If, as the article said, Cesareans relieved the labor and delivery units from mayhem and unpredictability, introduced order and efficiency, contributed clear profits to the hospital, and provided an alternative method of delivery for doctors worried about medical malpractice suits associated with complicated vaginal births then is the same true for other non-evidence based interventions such as clear liquids only during labor, routine IVs, routine fetal monitoring, routine episiotomy, and more?
Is complacency the real reason why women experience routines or traditions in care?
Is the reason why this complacency was not revealed is that in the 1980's, childbirth education moved from being community-based to becoming hospital based, where the same hospital mentioned above had control over what was being taught?
So if you don't let women know they have options and a voice, they won't ask for the type of care that interferes with order and efficiency and profits?
Even with joint resolutions between organizations and the massive dissemination of evidence-based research to the general childbearing public as well as professionals, there is still a lag time between the publication of evidence and putting it in practice.
"I could tell you that hospital committees hold up the progress toward evidence-based care", said one nurse, who asked to remain anonymous for fear of losing her job. "I could also tell you that policies are only there on paper and they are no good unless the care providers want to change practice. Therein lies a huge barrier to change." According to the WHO Report, the United States had the third highest number of unnecessary Cesarean sections in the year 2008, costing the country an estimated $687 million. "So where did those millions of dollars go?" asked the same nurse.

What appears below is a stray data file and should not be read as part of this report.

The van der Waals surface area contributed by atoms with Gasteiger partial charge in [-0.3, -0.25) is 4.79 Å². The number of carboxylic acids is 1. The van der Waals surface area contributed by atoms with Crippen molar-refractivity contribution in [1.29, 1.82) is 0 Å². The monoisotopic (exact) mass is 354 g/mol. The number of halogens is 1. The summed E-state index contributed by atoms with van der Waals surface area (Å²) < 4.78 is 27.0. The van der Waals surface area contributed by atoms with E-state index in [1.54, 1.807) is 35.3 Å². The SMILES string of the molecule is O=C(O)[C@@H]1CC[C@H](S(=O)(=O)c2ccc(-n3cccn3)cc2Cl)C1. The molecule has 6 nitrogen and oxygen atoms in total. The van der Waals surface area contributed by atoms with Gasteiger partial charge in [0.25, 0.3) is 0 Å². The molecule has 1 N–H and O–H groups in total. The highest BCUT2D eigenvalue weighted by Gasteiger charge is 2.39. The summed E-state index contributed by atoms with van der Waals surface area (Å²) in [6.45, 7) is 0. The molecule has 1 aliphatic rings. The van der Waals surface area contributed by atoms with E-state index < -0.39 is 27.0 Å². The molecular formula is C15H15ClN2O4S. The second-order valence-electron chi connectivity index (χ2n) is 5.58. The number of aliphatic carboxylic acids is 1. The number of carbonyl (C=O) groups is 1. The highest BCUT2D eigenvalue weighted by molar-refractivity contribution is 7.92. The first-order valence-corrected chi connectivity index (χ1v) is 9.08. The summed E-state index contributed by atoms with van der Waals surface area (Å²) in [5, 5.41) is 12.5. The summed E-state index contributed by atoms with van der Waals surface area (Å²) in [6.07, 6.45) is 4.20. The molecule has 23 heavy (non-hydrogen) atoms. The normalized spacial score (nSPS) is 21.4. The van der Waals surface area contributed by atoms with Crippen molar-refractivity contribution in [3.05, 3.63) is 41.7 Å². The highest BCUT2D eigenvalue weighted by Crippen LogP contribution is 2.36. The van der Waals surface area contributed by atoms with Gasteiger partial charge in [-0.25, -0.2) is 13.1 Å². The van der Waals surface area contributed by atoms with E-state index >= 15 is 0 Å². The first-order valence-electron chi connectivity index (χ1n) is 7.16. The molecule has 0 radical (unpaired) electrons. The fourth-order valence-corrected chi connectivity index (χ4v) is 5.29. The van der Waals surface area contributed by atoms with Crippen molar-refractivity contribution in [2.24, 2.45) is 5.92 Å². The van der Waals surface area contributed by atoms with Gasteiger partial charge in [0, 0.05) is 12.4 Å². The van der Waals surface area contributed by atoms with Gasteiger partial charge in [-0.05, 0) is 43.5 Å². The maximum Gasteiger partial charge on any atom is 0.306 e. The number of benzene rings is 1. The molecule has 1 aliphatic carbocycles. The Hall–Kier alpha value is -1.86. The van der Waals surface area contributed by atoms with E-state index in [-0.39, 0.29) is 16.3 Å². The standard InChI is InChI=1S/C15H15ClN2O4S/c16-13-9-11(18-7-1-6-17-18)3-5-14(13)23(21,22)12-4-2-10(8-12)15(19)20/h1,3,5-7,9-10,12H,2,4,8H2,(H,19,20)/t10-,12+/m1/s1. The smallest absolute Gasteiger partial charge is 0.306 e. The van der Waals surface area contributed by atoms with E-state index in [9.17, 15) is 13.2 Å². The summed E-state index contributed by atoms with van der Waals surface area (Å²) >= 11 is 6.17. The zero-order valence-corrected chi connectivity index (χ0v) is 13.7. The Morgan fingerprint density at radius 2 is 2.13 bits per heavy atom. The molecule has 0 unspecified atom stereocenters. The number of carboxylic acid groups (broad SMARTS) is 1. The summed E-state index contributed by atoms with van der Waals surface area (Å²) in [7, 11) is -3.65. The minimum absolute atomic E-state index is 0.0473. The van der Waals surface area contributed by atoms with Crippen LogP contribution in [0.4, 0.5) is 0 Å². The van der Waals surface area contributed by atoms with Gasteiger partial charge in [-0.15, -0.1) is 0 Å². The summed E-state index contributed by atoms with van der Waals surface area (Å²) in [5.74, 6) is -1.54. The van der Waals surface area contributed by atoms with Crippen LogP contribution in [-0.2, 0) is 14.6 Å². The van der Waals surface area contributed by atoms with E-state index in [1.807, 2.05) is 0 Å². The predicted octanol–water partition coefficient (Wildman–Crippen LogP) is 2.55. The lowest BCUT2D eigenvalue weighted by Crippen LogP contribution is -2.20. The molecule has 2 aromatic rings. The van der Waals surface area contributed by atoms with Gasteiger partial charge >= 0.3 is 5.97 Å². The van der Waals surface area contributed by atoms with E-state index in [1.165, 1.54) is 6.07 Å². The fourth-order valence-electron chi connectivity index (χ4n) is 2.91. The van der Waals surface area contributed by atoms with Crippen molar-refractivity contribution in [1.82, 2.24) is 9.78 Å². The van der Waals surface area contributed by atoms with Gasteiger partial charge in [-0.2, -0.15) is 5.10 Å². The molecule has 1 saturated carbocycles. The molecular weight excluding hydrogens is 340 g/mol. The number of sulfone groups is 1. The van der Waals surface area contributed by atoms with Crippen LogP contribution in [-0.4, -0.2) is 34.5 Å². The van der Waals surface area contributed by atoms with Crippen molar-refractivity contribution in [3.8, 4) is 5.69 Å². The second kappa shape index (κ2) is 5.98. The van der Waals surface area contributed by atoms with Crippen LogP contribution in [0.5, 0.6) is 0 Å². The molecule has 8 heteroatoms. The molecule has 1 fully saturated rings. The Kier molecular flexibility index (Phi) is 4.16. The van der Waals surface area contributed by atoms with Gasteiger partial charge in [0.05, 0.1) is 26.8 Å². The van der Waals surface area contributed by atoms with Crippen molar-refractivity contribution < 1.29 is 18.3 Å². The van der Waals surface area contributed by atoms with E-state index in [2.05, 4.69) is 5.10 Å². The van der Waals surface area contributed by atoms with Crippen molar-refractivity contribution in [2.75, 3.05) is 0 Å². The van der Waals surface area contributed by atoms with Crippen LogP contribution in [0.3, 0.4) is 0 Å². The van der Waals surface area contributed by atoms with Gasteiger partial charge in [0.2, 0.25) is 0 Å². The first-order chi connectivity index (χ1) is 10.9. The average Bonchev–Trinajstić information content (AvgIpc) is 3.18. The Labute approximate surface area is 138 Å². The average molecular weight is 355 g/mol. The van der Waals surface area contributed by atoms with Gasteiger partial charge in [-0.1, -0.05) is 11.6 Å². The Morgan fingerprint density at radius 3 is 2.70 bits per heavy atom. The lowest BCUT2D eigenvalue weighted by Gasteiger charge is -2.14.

Healthcare in the US and in many other parts of the world is in a frenzy. Health care costs are rising yet the maternal/infant morbidity and mortality rates are not improving. In terms of the use of cesarean section worldwide, low and some middle income countries should improve accessibility to this intervention which could reduce adverse maternal and perinatal outcomes. At the other extreme, in high and in some middle income countries, excessive use of this surgical procedure could result in added morbidity and no discernable benefits.
Therefore, we have seen and heard that women in the US (and other countries) are victims (if you will) of complacency and money. It is not about them giving birth, one of if not the most important day of their lives. It is not about ensuring the long term safety of the society. It is not about "first do no harm".
Perhaps it is time for a substantial portion of childbirth education to return to being community-based.
Perhaps it is time to bring the evidence about physiologic birth to more professionals.
Perhaps it is time to be the change we want to see happen?
WHO Health Systems Financials
Why are Cesarean Sections so common when most agree they shouldn't be" from Public Radio International